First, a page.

So we had three choices facing us this morning. Should we stay here? Should we move over to the new park in Hoquiam? Or was the lure of the coast too strong? We could go to Twin Harbors State Park, 5 miles south the popular fishing town of Westport. There we'd be just a short walk from the ocean. We wanted to get as close to the coast as possible, on the theory that the closer we could get, the cooler it would be. We kept listening to weather forecasts for Seattle and points north. With highs there in the 90s, and the best way home right up the I-5 corridor, we knew we wanted to stay as cool as we could as long as we could. The weather matter settled it. We'd head for the coast. Now, how to get there? Again we had choices. We could drive directly to Twin Harbors, 30 miles, or go around the peninsula, in which case it would be nearly 50 miles to the same spot. Since it was early, and we didn't want to arrive before the day's departing campers had left, we opted for the longer route. We'd take Highway 101 south to Raymond, hang a sharp right on highway 105, and follow it west and north.

Highway 101 climbs through the Willapa Hills as it wends its way south to Raymond. Beautiful hills, if you can ignore the clear cut areas. Every so often it looks as if the loggers have completely forgotten about reforestation. Then down to Willapa Bay and the sculpture town of Raymond. Metal sculptures decorate Highway 101 through Raymond. You'll see the metal replicas of animals of the area; deer and elk, cougar and bobcats. You'll see the metal people of Raymond, the pioneer families who settled here and the loggers who worked here. The sculptures invite you to stop and examine them more closely, and we have stopped on past trips. But today we were headed for the coast. We turned right on 105 and headed west, following the north shore of Willapa Bay. As we left Raymond, across the bay on its south shore we saw the RV park we thought we were headed for a couple of days earlier. It's still an inviting stop if you're traveling on 101, but I'm glad we found Friends Landing.

It was refreshingly cooler this morning. As the bay widened, we saw a bank of fog stretching across the water -- Mother Nature's air conditioning at work. The road wound through the tidal flats of Willapa Bay, rivulets of water weaving between muddy stretches, newly free of the tide. Jutting out into the bay was a thin strip of land -- a tiny peninsula with a tiny town perched atop. A quick glimpse at the map indicated this was Tokeland, a place we'd not visited before. Even though we had been driving at a most leisurely pace, we still had plenty of time before our planned arrival at Twin Harbors. We decided to stop and explore Tokeland, but we didn't want to drive into town and find there was no place to turn around. We'd need a good place outside of town to leave the rig. We pulled into the parking lot of a now closed fireworks stand, but it was too small to stop for any length of time. I checked out the park 'n ride across the highway. Its wide, paved entrance, the absence of any cars blocking our turn around area, and the fact that it was right at the junction of the Tokeland road with highway 105, provided reason enough to pull in and detach our Jeep for a quick trip into the village. (I couldn't help but wonder why the citizens of tiny Tokeland need a park n' ride, but I'm very glad they do).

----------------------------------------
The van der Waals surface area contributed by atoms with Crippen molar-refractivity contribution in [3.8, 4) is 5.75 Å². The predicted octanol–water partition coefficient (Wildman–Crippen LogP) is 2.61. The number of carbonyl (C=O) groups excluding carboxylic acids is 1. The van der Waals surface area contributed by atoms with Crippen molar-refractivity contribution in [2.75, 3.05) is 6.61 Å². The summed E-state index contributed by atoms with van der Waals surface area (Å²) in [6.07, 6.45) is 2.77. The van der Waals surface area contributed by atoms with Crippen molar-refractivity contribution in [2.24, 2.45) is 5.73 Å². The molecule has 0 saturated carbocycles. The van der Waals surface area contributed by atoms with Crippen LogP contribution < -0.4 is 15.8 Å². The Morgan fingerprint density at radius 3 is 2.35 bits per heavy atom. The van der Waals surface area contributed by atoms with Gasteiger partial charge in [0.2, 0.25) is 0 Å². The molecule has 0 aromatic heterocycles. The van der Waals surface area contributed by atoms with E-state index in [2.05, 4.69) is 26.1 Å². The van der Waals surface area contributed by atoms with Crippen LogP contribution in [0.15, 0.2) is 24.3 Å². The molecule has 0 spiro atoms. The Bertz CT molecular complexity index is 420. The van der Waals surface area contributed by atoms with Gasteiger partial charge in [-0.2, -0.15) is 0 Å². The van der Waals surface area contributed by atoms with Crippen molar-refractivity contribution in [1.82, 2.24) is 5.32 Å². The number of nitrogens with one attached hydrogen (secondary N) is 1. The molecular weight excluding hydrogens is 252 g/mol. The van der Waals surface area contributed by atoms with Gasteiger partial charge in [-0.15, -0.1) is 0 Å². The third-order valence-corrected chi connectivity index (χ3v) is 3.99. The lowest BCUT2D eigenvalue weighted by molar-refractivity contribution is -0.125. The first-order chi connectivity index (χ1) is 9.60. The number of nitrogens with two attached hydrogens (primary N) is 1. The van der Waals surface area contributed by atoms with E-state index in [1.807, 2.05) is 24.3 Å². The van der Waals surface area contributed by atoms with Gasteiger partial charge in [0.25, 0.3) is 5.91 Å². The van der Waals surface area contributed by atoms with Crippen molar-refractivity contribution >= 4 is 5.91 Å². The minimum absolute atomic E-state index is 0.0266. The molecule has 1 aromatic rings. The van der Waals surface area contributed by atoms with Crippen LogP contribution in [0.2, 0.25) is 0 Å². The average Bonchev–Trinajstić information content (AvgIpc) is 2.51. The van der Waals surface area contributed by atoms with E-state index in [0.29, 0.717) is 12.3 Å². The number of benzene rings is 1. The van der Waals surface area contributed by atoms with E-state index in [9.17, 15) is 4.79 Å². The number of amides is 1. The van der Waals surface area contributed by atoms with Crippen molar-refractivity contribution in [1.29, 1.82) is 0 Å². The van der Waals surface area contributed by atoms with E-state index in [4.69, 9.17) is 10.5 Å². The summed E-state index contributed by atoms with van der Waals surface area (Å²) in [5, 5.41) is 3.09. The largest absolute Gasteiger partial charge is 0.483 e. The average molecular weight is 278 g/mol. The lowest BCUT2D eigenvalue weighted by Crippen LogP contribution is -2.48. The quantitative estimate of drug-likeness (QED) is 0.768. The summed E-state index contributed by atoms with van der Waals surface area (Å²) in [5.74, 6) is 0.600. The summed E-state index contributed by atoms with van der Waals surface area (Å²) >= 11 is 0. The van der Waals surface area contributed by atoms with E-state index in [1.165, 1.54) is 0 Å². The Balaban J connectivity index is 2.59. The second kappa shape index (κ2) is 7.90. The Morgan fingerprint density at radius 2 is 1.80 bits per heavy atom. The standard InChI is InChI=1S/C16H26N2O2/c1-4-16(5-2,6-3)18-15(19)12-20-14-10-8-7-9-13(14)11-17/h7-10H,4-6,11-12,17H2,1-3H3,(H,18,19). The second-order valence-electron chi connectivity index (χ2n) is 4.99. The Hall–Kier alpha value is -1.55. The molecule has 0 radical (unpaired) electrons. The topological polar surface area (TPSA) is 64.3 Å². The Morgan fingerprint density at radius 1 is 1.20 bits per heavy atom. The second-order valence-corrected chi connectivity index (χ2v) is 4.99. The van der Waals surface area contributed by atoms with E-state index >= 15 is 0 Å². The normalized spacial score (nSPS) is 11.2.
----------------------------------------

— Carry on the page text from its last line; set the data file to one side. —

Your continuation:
The Tokeland road is only about 3 miles long. It passes several modest beach homes, a nice looking RV park, an old (historical register type old) hotel, and ends at the Tokeland Marina. There was another RV park here, but the day was now showing signs of warming, and the few shaded sites were already taken. As we retraced our steps, we passed a store advertising fresh seafood. Hoping for fresh salmon or halibut, I went in to inquire what the catch of the day was. "After 1 this afternoon, we'll have fresh cooked Dungeness crab," the pleasant young girl told me, "it was caught just yesterday". Since we are fortunate enough to be able to catch Dungeness crab off our dock at home, this delicacy didn't appeal quite as much as it otherwise might. We continued on.

Now came one of those times when two people have the same idea, but hesitate to say anything. I had noticed the Bayshore RV Park when we went by the first time, and thought it looked inviting. Now Tom suggested that we drive in and take a look. We pulled into one of the vacant sites and walked up on a low berm barely separating the sites from the beach. No hot hike over endless sand dunes to the beach here. Just a few yards and there was the water. And what a beach it was. A few feet of beach grass, and a strip of fine sand close to shore, and then a mosaic of waterways and tidal "islands" out 500 yards or more into the Bay. Birds everywhere. Down the beach a small family had set up a beach umbrella, the children were playing in the water, floating on inner tubes, or racing each other across the shallow water. A perfect spot on this warm and beautiful day.